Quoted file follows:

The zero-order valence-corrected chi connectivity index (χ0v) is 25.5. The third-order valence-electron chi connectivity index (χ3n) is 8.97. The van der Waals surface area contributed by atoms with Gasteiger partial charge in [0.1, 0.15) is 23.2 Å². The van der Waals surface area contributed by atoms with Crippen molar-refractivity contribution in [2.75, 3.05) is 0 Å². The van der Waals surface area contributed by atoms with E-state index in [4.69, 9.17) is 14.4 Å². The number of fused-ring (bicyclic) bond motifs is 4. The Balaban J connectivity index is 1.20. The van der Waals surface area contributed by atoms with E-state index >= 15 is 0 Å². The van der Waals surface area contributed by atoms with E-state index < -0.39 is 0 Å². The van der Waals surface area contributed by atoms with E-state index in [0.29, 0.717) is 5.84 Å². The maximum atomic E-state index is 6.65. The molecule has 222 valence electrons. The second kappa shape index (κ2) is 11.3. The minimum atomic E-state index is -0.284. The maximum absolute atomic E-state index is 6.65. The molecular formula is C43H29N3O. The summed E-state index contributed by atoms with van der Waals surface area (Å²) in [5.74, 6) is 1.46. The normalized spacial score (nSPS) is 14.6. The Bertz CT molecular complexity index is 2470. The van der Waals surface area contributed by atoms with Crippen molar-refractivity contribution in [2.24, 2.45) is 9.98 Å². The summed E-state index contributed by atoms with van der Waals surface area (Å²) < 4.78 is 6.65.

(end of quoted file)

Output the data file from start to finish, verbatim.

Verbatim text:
The zero-order valence-corrected chi connectivity index (χ0v) is 25.5. The third-order valence-electron chi connectivity index (χ3n) is 8.97. The van der Waals surface area contributed by atoms with Gasteiger partial charge in [0.1, 0.15) is 23.2 Å². The van der Waals surface area contributed by atoms with Crippen molar-refractivity contribution in [2.75, 3.05) is 0 Å². The van der Waals surface area contributed by atoms with E-state index in [4.69, 9.17) is 14.4 Å². The number of fused-ring (bicyclic) bond motifs is 4. The Balaban J connectivity index is 1.20. The van der Waals surface area contributed by atoms with E-state index >= 15 is 0 Å². The van der Waals surface area contributed by atoms with E-state index < -0.39 is 0 Å². The van der Waals surface area contributed by atoms with E-state index in [0.29, 0.717) is 5.84 Å². The maximum atomic E-state index is 6.65. The molecule has 222 valence electrons. The second kappa shape index (κ2) is 11.3. The minimum atomic E-state index is -0.284. The maximum absolute atomic E-state index is 6.65. The molecular formula is C43H29N3O. The summed E-state index contributed by atoms with van der Waals surface area (Å²) in [5.74, 6) is 1.46. The normalized spacial score (nSPS) is 14.6. The Bertz CT molecular complexity index is 2470. The van der Waals surface area contributed by atoms with Crippen molar-refractivity contribution in [2.24, 2.45) is 9.98 Å². The summed E-state index contributed by atoms with van der Waals surface area (Å²) < 4.78 is 6.65.